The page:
They float up and down, joke around, generally having a yet another good day at work.
Their work maybe just another fancy version of engineering tasks, but its the location of their workplace that force them to do an extra mile.
Within a few minutes, as the audience must have expected, came emergency warning from the base. The next thing you know, the astronaut that is not Sandra Bullock nor George Clooney died, and all you can hear is these two high paid actor and actress screaming ‘Houston!’, ‘Kowalski!’, and ‘doctor… something (I forgot her generic last name and still too lazy to google it) !!’
They floated in space, with no ‘Houston’ to answer their distress signal, left alone with breathtaking view of earth’s surface.
The movie itself is more of a poetic rather than ecstatic one. It is grief, it is heart pumping, yet it is also slow and beautiful at the same time. A survival-in-space movie, covered in heartwarming conflict and great scenic moments, without actually put in too much fantasy to make it into a Sci Fi.
The scoring would be the most notable point, as loud noises many times come unprecedented. What’s interesting is, that the gravest catastrophe; satellite debris, came rocketing through their suit and space stations almost silently. There is a sense of thrill in this, making the movie, for me, come in between the genre of action and thriller.
The beauty of illogicality however, does not come similarly with the movie’s pace. I personally hate when Ryan (Sandra Bullock) waste her time, oxygen, and some other things that always seems to ran out by taking a too long time to breathe, opening up her space suit, learning how to launch the escape pod, and many other unneeded gestures. I mean, the movie is already slow without shots like floating baby-pose of Sandra Bullock, her full face trying to take just another breath for more than 20 seconds, and her sudden affection towards George Clooney that kept her from saving both him and herself.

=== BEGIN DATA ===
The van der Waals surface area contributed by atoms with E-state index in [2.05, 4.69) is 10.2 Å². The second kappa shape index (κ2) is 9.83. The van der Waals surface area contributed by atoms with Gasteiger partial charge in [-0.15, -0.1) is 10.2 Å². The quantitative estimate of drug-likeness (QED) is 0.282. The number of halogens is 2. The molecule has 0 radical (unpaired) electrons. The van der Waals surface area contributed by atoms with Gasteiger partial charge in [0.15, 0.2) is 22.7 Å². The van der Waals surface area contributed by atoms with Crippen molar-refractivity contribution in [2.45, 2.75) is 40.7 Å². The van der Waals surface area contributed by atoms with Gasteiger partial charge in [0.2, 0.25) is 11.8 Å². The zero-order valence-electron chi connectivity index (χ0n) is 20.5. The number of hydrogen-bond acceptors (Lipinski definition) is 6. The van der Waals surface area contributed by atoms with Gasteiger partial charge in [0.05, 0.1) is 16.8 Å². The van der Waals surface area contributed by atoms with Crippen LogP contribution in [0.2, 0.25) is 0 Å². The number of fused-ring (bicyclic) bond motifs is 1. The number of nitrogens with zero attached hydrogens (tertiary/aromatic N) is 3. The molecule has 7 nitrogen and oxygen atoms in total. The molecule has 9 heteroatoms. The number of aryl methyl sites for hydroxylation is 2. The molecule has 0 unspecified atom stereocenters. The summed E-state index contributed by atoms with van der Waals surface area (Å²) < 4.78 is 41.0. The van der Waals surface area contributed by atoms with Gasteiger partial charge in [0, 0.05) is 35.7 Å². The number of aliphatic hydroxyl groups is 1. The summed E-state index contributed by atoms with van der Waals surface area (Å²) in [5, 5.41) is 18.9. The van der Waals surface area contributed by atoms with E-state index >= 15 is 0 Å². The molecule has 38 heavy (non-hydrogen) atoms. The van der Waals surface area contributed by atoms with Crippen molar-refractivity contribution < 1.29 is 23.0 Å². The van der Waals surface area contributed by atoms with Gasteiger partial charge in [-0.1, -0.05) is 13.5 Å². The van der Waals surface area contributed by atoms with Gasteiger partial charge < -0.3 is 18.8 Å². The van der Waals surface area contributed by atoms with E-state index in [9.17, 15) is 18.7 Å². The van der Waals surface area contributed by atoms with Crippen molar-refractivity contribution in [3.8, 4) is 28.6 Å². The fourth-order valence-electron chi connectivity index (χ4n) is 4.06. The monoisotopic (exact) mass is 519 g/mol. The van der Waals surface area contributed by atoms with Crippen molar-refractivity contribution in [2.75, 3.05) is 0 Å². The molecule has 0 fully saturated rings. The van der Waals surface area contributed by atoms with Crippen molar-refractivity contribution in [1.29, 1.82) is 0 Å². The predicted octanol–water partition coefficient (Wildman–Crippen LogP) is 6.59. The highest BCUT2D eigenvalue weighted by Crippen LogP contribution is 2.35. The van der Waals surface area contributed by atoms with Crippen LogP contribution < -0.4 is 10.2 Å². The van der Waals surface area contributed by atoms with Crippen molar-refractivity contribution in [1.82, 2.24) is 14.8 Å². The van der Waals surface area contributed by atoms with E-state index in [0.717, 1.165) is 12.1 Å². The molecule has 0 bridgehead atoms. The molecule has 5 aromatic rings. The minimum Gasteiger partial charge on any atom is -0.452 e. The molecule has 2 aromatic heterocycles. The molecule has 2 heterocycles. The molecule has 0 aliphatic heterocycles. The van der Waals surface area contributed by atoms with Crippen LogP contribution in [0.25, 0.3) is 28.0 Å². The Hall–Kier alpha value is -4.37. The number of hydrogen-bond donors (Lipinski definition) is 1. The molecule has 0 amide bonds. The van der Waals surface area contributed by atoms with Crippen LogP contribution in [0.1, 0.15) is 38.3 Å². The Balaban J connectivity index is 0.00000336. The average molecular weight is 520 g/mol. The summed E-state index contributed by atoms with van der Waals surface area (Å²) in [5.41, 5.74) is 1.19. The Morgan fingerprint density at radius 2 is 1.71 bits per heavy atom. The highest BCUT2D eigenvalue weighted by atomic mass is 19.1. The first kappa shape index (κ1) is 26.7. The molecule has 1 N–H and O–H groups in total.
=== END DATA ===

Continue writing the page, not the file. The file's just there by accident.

Despite all, what Cuaron is trying to say might be worth to wait. Ryan said that it is silence that she loved most about space. She said, through image of Kowalsky, that a life of solitary can actually provide sanctuary for those who cannot let go. She said, that she just want to drive, turning on the radio without actually give a damn about what’s playing, as long as she can drive without talking. She said that she wants to be alone.
Still, what I saw was not loneliness. They were, really alone in the vast, dark, and glittery space, yet the movie never actually left them alone. Because in a place far above earth’s atmosphere, what humans concern most is simply the life of another human. She fly, she tried to escape, but nobody can escape life. At some point, she has to find a way to move on. Whether through thousands of nights driving, and working, and hoping for silence, or one monumental space accident, moving on is a phase nobody can help but to confront.
So in the end, the least she can have is an appreciation towards life, towards her weight that let earth’s force pull her to it. Because behind layers of dramatization, beyond piles of unwanted stories and unanswered hunches, Kowalski told her something that might be more precious than her own survival.
That home is there, home is always there. Yet is up to us; whether we want to find it, or helplessly waiting to be found.